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A Qualitative Comparative Analysis of factors associated with trends in narrowing health inequalities in England

Listed author(s):
  • Blackman, Tim
  • Wistow, Jonathan
  • Byrne, David
Registered author(s):

    This study explores why progress with tackling health inequalities has varied among a group of local authority areas in England that were set targets to narrow important health outcomes compared to national averages. It focuses on premature deaths from cancers and cardiovascular disease (CVD) and whether the local authority gap for these outcomes narrowed. Survey and secondary data were used to create dichotomised conditions describing each area. For cancers, ten conditions were found to be associated with whether or not narrowing occurred: presence/absence of a working culture of individual commitment and champions; spending on cancer programmes; aspirational or comfortable/complacent organisational cultures; deprivation; crime; assessments of strategic partnership working, commissioning and the public health workforce; frequency of progress reviews; and performance rating of the local Primary Care Trust (PCT). For CVD, six conditions were associated with whether or not narrowing occurred: a PCT budget closer or further away from target; assessments of primary care services, smoking cessation services and local leadership; presence/absence of a few major programmes; and population turnover. The method of Qualitative Comparative Analysis was used to find configurations of these conditions with either the narrowing or not narrowing outcomes. Narrowing cancer gaps were associated with three configurations in which individual commitment and champions was a necessary condition, and not narrowing was associated with a group of conditions that had in common a high level of bureaucratic-type work. Narrowing CVD gaps were associated with three configurations in which a high assessment of either primary care or smoking cessation services was a necessary condition, and not narrowing was associated with two configurations that both included an absence of major programmes. The article considers substantive and theoretical arguments for these configurations being causal and as pointing to ways of improving progress with tackling health inequalities.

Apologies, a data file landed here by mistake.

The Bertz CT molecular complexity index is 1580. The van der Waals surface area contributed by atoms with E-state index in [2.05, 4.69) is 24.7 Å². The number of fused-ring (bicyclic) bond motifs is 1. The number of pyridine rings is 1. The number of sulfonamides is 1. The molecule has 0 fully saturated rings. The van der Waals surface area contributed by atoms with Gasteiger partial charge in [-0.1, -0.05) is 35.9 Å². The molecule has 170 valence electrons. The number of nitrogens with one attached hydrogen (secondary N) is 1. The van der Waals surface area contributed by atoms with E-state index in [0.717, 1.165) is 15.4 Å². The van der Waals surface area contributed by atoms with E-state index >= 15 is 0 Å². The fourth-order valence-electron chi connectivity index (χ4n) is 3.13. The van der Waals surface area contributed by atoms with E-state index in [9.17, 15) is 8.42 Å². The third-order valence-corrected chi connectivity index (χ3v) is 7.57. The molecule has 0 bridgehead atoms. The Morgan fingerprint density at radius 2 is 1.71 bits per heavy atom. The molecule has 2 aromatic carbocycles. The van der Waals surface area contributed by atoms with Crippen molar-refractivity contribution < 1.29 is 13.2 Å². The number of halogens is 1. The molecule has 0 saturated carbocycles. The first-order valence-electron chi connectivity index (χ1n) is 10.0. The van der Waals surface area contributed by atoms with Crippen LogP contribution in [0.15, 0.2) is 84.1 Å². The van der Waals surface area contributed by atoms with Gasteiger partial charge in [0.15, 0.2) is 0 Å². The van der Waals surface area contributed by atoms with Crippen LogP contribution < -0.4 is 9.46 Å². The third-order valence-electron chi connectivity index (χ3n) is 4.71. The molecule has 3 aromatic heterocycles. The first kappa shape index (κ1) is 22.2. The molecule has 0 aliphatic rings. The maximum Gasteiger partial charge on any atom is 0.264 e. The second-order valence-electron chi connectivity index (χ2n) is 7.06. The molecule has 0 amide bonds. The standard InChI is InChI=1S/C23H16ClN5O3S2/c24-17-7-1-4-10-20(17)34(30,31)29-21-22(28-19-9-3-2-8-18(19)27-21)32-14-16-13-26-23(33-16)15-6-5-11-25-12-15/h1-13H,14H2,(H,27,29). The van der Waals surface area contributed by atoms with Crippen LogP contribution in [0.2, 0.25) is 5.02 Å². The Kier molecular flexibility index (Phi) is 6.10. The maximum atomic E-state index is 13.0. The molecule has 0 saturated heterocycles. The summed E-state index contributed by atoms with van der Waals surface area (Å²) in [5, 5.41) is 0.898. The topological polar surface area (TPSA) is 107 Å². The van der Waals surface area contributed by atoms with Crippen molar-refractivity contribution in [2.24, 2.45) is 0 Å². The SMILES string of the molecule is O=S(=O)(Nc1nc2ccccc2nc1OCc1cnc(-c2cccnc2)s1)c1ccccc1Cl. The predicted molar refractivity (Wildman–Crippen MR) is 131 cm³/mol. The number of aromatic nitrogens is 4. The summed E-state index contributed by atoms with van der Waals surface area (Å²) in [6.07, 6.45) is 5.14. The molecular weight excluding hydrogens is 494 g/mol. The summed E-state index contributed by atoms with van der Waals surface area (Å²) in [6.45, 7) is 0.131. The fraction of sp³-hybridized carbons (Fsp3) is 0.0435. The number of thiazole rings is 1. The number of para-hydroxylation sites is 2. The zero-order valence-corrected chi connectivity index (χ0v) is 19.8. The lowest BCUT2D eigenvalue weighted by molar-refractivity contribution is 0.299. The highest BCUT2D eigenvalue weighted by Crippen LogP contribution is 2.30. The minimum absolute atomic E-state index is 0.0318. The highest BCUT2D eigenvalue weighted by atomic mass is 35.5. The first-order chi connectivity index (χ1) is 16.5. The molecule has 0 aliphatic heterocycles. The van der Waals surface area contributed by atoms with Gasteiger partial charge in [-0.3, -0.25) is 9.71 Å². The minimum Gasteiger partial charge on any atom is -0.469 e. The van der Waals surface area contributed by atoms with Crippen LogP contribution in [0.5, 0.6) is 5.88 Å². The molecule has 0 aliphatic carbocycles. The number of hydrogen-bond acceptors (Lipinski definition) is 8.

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    Article provided by Elsevier in its journal Social Science & Medicine.

    Volume (Year): 72 (2011)
    Issue (Month): 12 (June)
    Pages: 1965-1974

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    Handle: RePEc:eee:socmed:v:72:y:2011:i:12:p:1965-1974
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    1. Vie, Ola Edvin, 2010. "Have post-bureaucratic changes occurred in managerial work?," European Management Journal, Elsevier, vol. 28(3), pages 182-194, June.
    2. Gatrell, Anthony C., 2005. "Complexity theory and geographies of health: a critical assessment," Social Science & Medicine, Elsevier, vol. 60(12), pages 2661-2671, June.
    3. Ragin, Charles C., 2000. "Fuzzy-Set Social Science," University of Chicago Press Economics Books, University of Chicago Press, edition 1, number 9780226702773, January.
    4. Rachel Parker & Lisa Bradley, 2004. "Bureaucracy or Post-Bureaucracy? Public Sector Organisations in a Changing Context," Asia Pacific Journal of Public Administration, Taylor & Francis Journals, vol. 26(2), pages 197-215, December.
    5. John Seddon & Carlton Brand, 2008. "Debate: Systems Thinking and Public Sector Performance," Public Money & Management, Chartered Institute of Public Finance and Accountancy, vol. 28(1), pages 7-9, February.
    6. John Seddon & Carlton Brand, 2008. "Debate: Systems Thinking and Public Sector Performance," Public Money & Management, Taylor & Francis Journals, vol. 28(1), pages 7-9, February.
    7. Wai Lam & Elinor Ostrom, 2010. "Analyzing the dynamic complexity of development interventions: lessons from an irrigation experiment in Nepal," Policy Sciences, Springer;Society of Policy Sciences, vol. 43(1), pages 1-25, March.
    8. Islam, M. Kamrul & Gerdtham, Ulf-G. & Gullberg, Bo & Lindström, Martin & Merlo, Juan, 2008. "Social capital externalities and mortality in Sweden," Economics & Human Biology, Elsevier, vol. 6(1), pages 19-42, March.
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